Summary: God's people are forgiven sinners who have accepted Christ's sacrifice for their sins. Repentant people are accepted by God, but those who think they are good enough to enter heaven on their own merit will be cast out.

Who Are God’s People?

Exodus 32:1-14 Philippians 4:1-9 Matthew 22:1-14

Our first reading from Exodus is not difficult to understand. The Israelites have gotten impatient waiting for Moses so they ask Aaron to make them gods who will go before them.

They had had many highs and lows on their way from slavery to freedom. The pillar of cloud by day and the pillar of fire by night, the giving of manna and quail, and the parting of the Red Sea were visible signs of God’s presence and provision. Now during a peaceful and calm time they got impatient. God isn’t doing anything visible so they assume He is no longer there and they didn’t trust He was still taking care of them.

They don’t want so much a new god as a new leader. They want guidance with a strong hand. They want a god they can see (but they are forgetting they have a God who can see them!)

God has already shown that he is on the mountain in thick fire and smoke. He has already given them the oral version of the Ten Commandments. They know they are not to have any other gods and not to make any graven images. Yet they ask Aaron to make them gods who will go before them.

Aaron caves in to the wishes of the people. He wants to be popular more than he wants to be a priest. He asks them to turn over their jewelry and he fashions a golden calf from their donations. So it “feels like” they have donated toward their worship as they had donated things to build the tabernacle.

Then they assigned glory to the idol by saying this was the god who had brought them up out of Egypt, and Aaron built an altar in front of it and declared “Tomorrow there will be a festival to the Lord.”

Now he says it is to the Lord, but he is identifying with the gods of Canaanite and Baal worship practices. They gave credit to the idol for doing what Go had done for them.

So they got up and sacrificed burnt offerings and fellowship offerings and ate and drank and participated in dancing and sexual orgies just as the heathen nations around them did when they worshipped their gods made of stone.

This was both unbelievable and unbearable and could not go unnoticed or unpunished by God.

They had “corrupted themselves” and turned aside quickly. This was not a gradual drifting away but a deliberate choice.

The scene changes to the mountaintop where God has seen their disobedience and is angry. He calls them “Moses’s people” instead of His people now. He tells Moses to get out of the way so that He can destroy them and says he will make another people from the line of Moses.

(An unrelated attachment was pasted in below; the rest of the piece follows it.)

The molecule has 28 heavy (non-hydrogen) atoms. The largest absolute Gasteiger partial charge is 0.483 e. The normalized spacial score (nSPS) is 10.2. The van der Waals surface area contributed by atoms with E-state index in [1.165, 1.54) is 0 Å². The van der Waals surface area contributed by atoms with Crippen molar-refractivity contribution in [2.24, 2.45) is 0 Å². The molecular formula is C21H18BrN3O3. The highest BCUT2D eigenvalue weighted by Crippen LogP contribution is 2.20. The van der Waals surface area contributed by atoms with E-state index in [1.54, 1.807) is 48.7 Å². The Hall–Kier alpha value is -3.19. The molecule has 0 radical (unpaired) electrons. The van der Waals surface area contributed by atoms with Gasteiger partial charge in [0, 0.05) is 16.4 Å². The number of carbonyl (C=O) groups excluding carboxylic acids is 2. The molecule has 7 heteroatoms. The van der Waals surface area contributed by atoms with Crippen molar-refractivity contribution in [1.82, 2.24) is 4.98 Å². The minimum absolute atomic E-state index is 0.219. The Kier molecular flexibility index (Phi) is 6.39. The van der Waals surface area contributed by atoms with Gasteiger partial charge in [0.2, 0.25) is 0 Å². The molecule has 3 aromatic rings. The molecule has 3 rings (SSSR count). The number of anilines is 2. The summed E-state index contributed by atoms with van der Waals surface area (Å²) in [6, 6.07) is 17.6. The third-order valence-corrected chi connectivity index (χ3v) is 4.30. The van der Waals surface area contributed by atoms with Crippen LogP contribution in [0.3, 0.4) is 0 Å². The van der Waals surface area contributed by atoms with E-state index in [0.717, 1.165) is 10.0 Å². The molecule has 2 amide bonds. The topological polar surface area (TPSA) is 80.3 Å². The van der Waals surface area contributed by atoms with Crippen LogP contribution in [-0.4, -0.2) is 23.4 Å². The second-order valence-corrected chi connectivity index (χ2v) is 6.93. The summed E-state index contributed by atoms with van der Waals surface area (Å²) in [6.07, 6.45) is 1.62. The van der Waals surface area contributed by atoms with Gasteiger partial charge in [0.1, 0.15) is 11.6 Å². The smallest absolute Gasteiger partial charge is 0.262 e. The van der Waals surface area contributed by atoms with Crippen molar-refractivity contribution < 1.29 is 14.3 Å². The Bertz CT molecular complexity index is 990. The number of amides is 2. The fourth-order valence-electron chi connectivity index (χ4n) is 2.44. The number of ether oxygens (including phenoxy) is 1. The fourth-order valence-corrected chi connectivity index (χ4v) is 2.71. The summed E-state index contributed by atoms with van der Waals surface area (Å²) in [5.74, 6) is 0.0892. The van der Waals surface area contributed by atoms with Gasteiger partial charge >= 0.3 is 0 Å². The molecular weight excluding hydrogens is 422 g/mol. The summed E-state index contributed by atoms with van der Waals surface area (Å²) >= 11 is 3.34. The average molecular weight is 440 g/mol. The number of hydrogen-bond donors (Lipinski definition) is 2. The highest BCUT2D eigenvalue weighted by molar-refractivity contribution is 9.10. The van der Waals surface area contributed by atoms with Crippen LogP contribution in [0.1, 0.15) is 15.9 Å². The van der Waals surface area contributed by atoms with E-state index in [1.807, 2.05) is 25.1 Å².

They have gone from impatience to insurrection to idolatry and now God is infuriated… but there is an intercessor!

Moses stands in the gap and prays for His people. He reminds God they are YOUR people made for YOUR purpose and given YOUR promises.

Moses never said the people should be spared for any worth or merit on their part. He based His plea upon the nature and character of God. He knew God promised and God would be faithful.

Then the Lord relented and did not bring on His people the disaster He had threatened. God had left the door open for mercy when He allowed Moses to stand in His way. And pray for the people.

God knew the people were like children who needed to be taught repeatedly what the “rules” are. They couldn’t be slaves one day and heroes of the faith the next. They must grow in faith and knowledge of God.

Moses wouldn’t give up on them and neither would God.

(For the rest of that story you will have to come back next week!)

Now as we look at our reading in Philippians we notice Paul is concerned that “his people” remain as “Christ’s people” by standing firm. They are to resist the attacks of the enemy on their faith and commitment.

He mentions a local church quarrel between two Godly women who have helped him spread the gospel and calls upon others who are also church leaders to help them find unity and accord.

Paul knows that discord among believers can steal the joy of serving and knowing the Lord. He says they should rejoice always and he has joy even while he is imprisoned because the joy of the Lord is in his heart.

He says their gentleness should be known to all. The word he uses can also mean let your softness or graciousness or moderation and patience be known. This implies they would be considered fair-minded not fanatics who were rigid and impatient with others. They would not apply the letter-of-the-law but show mercy, because the Lord is “near.”

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